This is the very basics. With what you know now you can create some basic stuff, but this is far from enough
to create more advanced scripts with user input or repeating code with different values etc. I would like to go
through three more things before I actually attack the script I promised I'd go through.

  • if- statements
  • loops
  • procedures

Sure you can use strings here and there to build something now, but it's when all of this starts reacting to
eachother the fun starts.

What do you do when you are thirsty? You go get a drink... If I'm not thirsty, I'll not get a drink. For simplicity
I'm going to make an int called thirsty.

int $ma_thirsty = 1; //This represents me being thirsty...

Now I've defined that I'm thirsty so Maya will understand this. Then I'll make Maya ask me if I'm thirsty and
if I am I want her to tell me that she'll bring me a glass of water in a minute. If I'm not thirsty I'll make her
tell me to let her know when I am. I'll write down the code first and then go through it:

if ($ma_thirsty == 1){
print "I'll get you a glass of water in a minute";

Then you can go :

if ($ma_thirsty == 0){
print "Let me know if you get thirsty then:)";

But in Maya you can also say "if variable is true --> do this", "else --> do that". So we could rewrite this:

if ($ma_thirsty == 1){
print "I'll get you a glass of water in a minute";

print "Let me know if you get thirsty then:)";

What we say here is "if variableis 1, get glass of water". "If it's anything else, let me know". So if the
variable was 0, 2, 3, 4, 6 or whatever, but 1 it will print "Let me know if you get thirsty then:)"... Let's say
we want the if statement to print something else when the variable is 2, but still print the other things we
already stated we could use something called else if:

if ($ma_thirsty == 1){
print "I'll get you a glass of water in a minute";

else if ($ma_thirsty == 2){
print "Get it yourself";

print "Let me know if you get thirsty then:)";

So now Maya takes "2" into consideration too while filtering all the other numbers out in the else- section. 1 of
course will still be in the first if statement.

We could have declared the variable as a string too. We could check if the string said "yes" or "no" instead of
1 and 0. 2 could have been "maybe" and so on. Notice the syntax here:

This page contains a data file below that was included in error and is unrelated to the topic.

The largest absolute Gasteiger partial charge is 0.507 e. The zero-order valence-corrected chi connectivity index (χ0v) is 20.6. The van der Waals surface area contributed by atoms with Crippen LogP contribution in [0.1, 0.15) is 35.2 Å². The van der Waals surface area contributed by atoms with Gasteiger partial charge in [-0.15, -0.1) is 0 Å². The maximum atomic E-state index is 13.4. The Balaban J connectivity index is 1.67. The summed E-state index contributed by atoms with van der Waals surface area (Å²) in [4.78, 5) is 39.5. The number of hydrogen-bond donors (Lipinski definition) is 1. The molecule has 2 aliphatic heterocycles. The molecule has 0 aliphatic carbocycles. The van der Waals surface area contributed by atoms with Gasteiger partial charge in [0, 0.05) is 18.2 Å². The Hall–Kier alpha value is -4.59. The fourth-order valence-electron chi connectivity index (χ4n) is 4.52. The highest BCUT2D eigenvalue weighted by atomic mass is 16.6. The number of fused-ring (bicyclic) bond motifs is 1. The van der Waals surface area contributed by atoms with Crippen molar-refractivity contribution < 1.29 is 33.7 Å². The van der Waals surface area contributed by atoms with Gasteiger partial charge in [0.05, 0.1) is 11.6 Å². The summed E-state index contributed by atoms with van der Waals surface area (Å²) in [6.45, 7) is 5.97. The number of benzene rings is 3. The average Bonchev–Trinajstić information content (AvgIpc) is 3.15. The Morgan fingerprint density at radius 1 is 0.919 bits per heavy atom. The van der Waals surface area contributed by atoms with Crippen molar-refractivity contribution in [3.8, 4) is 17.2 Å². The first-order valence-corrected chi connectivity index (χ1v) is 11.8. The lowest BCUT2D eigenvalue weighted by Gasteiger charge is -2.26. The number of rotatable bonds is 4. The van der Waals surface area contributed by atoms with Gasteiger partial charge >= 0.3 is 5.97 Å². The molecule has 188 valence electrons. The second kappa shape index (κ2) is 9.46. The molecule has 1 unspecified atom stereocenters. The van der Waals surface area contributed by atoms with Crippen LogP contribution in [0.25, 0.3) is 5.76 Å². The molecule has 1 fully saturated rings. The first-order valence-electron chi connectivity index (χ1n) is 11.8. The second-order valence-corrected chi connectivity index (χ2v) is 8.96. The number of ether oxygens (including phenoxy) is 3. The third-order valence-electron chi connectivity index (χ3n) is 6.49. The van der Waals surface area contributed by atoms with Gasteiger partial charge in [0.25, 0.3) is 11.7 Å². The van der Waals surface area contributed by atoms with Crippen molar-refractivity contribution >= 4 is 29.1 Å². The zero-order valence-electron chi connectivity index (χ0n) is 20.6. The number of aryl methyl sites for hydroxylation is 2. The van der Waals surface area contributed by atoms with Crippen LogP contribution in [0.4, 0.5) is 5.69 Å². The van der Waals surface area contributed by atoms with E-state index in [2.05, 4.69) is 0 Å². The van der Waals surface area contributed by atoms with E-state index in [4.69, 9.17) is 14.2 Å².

What you want to check goes in between the brackets, the commands you want to execute based on the
check goes between the curly braces. There are two ways of writing the curly braces. Right now I'm in a
conversion . I used to write it like this below because it is easier to read, but now I save a line by writing it
like above. If you check the scripts Alias wrote you can see they also write it like this.

if ()


You can also use a command directly in the if statement. Let me write down an example:

string $ma_testArray[] = {"red","white","blue"};

if (`size($ma_testArray)` == 3){
print "yup, you have the colors of the norwegian flag";
polySphere -n "superSphere";
window -e -wh 100 100 $ma_superWindow;

I have to use backquotes because the command is executed while I check it. Remember how we used back-
quotes when we declared a variable? We had to do that because we wanted the result of the executed
command cast into that string. This time we want to execute the command directly to check the value. Size is
a command you can look up in the helpfiles. I will not go through all commands I use because there are so
many of them and some of the fun in MEL is to discover new commands and flags. I also had to use double
equalsign. When we use a single one we give the one side a value of the other side. When we use double
we check if the two sides are equal or not.

The reason I put those other commands in the if statement was just to show you that you can have several
commands between the curly braces. You can put loops in here, procs, commands... Anything you want.

Next page will deal with loops.


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